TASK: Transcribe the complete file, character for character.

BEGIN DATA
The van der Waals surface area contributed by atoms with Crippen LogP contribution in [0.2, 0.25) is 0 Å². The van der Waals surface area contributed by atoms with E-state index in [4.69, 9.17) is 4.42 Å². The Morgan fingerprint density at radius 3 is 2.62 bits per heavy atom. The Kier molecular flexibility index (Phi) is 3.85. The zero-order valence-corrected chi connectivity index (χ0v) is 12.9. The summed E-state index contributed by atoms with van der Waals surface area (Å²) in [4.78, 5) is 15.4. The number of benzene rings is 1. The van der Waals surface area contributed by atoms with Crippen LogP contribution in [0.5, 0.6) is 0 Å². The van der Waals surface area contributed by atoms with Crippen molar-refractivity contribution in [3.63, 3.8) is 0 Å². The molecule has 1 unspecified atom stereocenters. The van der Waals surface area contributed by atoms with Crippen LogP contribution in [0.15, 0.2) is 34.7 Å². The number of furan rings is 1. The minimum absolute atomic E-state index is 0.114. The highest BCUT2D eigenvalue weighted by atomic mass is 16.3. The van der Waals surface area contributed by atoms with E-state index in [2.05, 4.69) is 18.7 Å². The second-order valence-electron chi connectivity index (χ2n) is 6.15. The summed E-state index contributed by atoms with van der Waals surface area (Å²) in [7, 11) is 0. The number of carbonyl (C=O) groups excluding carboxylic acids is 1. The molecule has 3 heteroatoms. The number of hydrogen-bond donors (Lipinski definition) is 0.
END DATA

The van der Waals surface area contributed by atoms with Crippen LogP contribution in [0.2, 0.25) is 0 Å². The van der Waals surface area contributed by atoms with E-state index in [4.69, 9.17) is 4.42 Å². The Morgan fingerprint density at radius 3 is 2.62 bits per heavy atom. The Kier molecular flexibility index (Phi) is 3.85. The zero-order valence-corrected chi connectivity index (χ0v) is 12.9. The summed E-state index contributed by atoms with van der Waals surface area (Å²) in [4.78, 5) is 15.4. The number of benzene rings is 1. The van der Waals surface area contributed by atoms with Crippen LogP contribution in [0.5, 0.6) is 0 Å². The van der Waals surface area contributed by atoms with Crippen molar-refractivity contribution in [3.63, 3.8) is 0 Å². The molecule has 1 unspecified atom stereocenters. The van der Waals surface area contributed by atoms with Crippen LogP contribution in [0.15, 0.2) is 34.7 Å². The number of furan rings is 1. The minimum absolute atomic E-state index is 0.114. The highest BCUT2D eigenvalue weighted by atomic mass is 16.3. The van der Waals surface area contributed by atoms with E-state index in [2.05, 4.69) is 18.7 Å². The second-order valence-electron chi connectivity index (χ2n) is 6.15. The summed E-state index contributed by atoms with van der Waals surface area (Å²) in [7, 11) is 0. The number of carbonyl (C=O) groups excluding carboxylic acids is 1. The molecule has 3 heteroatoms. The number of hydrogen-bond donors (Lipinski definition) is 0.